Oil prices off highs after weak US growth data
World oil prices rose slightly Wednesday, off earlier multi-month highs, as official data showed that the US economy contracted in the fourth quarter last year.
Cautious trading set in also as markets awaited the outcome of a Federal Reserve monetary policy meeting and as the United States' government said American crude inventories had shot higher last week, indicating weak demand for oil in the world's biggest consumer of crude.
In late London deals, Brent North Sea crude for March traded at $114.60 a barrel, up 24 cents. Earlier Wednesday it had hit $115.24 a barrel -- the highest point since mid-October.
New York's main contract, light sweet crude for delivery in March, was meanwhile up two cents to $97.59 a barrel compared with Tuesday's closing level.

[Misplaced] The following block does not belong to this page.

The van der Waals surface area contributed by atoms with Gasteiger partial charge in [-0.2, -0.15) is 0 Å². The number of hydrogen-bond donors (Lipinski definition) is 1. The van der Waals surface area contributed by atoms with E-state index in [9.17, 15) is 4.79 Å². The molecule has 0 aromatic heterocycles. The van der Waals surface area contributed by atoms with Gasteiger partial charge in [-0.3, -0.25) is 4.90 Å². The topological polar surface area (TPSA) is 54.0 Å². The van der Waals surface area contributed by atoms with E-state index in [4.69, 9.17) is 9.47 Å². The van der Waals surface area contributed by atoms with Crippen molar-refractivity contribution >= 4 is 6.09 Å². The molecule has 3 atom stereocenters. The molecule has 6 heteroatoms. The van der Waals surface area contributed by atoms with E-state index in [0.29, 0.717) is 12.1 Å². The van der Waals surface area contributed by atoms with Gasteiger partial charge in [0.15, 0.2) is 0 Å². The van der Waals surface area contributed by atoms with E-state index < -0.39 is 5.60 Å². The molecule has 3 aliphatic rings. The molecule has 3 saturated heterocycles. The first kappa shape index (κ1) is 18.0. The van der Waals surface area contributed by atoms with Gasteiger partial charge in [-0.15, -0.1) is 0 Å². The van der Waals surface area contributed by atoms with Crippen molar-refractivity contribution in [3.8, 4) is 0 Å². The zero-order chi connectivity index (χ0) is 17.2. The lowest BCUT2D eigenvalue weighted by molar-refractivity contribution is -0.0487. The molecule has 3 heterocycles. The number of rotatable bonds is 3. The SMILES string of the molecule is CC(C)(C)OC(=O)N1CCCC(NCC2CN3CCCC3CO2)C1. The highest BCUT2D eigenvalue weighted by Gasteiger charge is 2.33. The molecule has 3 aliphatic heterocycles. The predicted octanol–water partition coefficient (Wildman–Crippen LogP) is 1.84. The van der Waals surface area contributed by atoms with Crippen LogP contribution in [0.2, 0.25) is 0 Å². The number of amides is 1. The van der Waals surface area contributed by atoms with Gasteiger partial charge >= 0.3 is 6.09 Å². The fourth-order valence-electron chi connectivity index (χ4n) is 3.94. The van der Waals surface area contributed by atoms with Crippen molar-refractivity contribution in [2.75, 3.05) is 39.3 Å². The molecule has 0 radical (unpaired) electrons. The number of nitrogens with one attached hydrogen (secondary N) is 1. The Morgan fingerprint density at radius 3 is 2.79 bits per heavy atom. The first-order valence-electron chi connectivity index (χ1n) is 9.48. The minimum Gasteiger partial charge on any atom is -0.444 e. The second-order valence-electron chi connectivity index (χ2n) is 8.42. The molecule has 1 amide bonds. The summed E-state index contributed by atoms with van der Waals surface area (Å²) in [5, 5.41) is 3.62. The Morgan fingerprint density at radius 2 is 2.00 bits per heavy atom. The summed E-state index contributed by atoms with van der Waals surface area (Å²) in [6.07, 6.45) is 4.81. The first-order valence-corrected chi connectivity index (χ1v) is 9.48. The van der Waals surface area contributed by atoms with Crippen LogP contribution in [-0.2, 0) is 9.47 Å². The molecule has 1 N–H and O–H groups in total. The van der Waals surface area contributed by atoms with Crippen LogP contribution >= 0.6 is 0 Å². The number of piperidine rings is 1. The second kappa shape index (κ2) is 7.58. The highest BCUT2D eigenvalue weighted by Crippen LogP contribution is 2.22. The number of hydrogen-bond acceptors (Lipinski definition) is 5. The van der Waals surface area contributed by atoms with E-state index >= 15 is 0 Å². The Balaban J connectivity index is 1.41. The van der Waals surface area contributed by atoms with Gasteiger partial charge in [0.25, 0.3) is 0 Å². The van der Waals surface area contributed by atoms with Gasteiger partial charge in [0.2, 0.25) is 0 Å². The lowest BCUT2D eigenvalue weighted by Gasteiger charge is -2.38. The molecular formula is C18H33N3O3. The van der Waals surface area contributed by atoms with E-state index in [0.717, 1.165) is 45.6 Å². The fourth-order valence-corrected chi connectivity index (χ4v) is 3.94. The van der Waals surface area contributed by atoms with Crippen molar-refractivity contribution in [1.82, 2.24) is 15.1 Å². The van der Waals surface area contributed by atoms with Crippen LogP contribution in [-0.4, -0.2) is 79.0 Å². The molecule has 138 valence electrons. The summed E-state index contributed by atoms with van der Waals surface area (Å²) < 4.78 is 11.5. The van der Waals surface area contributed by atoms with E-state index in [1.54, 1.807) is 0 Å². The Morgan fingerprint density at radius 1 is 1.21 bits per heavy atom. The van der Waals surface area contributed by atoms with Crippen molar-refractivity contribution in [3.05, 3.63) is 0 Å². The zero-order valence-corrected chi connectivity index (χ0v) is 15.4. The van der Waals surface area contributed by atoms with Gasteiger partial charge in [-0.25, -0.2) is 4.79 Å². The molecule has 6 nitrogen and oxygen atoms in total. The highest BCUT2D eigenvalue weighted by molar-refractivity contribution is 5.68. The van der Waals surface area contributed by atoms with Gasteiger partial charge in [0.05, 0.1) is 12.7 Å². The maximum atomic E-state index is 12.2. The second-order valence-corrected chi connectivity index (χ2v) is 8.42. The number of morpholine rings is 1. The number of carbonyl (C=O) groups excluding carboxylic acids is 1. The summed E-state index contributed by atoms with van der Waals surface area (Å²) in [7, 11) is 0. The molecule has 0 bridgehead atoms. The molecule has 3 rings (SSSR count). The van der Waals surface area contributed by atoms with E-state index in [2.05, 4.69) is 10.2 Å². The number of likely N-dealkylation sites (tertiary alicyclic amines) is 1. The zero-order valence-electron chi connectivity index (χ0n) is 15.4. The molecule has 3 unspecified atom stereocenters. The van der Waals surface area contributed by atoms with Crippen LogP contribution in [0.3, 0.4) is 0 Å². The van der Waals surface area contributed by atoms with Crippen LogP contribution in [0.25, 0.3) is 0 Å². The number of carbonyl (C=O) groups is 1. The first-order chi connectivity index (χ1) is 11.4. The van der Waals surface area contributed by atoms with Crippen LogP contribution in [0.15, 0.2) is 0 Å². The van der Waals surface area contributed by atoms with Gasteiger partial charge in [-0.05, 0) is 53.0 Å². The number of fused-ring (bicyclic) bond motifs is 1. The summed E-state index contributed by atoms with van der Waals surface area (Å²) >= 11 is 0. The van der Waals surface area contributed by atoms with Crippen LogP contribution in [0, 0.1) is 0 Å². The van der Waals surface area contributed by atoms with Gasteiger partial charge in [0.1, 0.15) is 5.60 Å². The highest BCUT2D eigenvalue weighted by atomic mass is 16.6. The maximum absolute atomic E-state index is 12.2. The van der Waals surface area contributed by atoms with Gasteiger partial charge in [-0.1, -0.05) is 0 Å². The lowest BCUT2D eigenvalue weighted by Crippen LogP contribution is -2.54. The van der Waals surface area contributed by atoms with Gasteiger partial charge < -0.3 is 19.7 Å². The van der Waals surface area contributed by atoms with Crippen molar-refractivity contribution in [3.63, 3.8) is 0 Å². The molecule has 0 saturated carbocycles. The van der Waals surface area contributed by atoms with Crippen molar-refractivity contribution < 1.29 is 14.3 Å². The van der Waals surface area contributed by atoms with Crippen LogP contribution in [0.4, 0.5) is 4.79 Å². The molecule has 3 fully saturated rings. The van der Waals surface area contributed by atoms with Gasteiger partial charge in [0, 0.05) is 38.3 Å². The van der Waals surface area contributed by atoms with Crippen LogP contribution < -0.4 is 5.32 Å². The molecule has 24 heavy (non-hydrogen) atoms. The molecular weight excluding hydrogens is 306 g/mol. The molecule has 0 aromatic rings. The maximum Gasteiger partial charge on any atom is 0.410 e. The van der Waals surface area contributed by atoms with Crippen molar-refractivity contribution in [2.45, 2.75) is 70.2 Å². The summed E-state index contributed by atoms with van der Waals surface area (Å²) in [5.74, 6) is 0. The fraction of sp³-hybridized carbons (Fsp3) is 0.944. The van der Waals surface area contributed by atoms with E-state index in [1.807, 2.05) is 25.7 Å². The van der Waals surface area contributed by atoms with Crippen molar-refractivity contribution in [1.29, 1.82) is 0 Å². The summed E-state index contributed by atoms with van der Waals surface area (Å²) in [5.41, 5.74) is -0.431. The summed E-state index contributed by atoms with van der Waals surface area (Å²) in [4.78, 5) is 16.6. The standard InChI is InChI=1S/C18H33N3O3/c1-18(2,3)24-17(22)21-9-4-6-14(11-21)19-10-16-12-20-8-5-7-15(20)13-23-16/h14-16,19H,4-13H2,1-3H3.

Earlier Wednesday, the contract reached $98.24 -- the highest level since mid-September.
Sucden brokers analyst Myrto Sokou said prices had spiked earlier in the day "as risk appetite increased following the recent robust economic data," including news on Tuesday that US existing home sales had jumped nearly 13 percent in December compared with one year earlier.
But the positive sentiment cooled on Wednesday after official data showed that the US economy contracted by 0.1 percent in the final three months of 2012, as Washington slashed defence spending and businesses cut investment.
The Commerce Department said that despite the dismal fourth quarter, the economy expanded overall, growing a modest 2.2 percent for the full year 2012, a pickup from 1.8 percent in 2011.
© 2013 AFP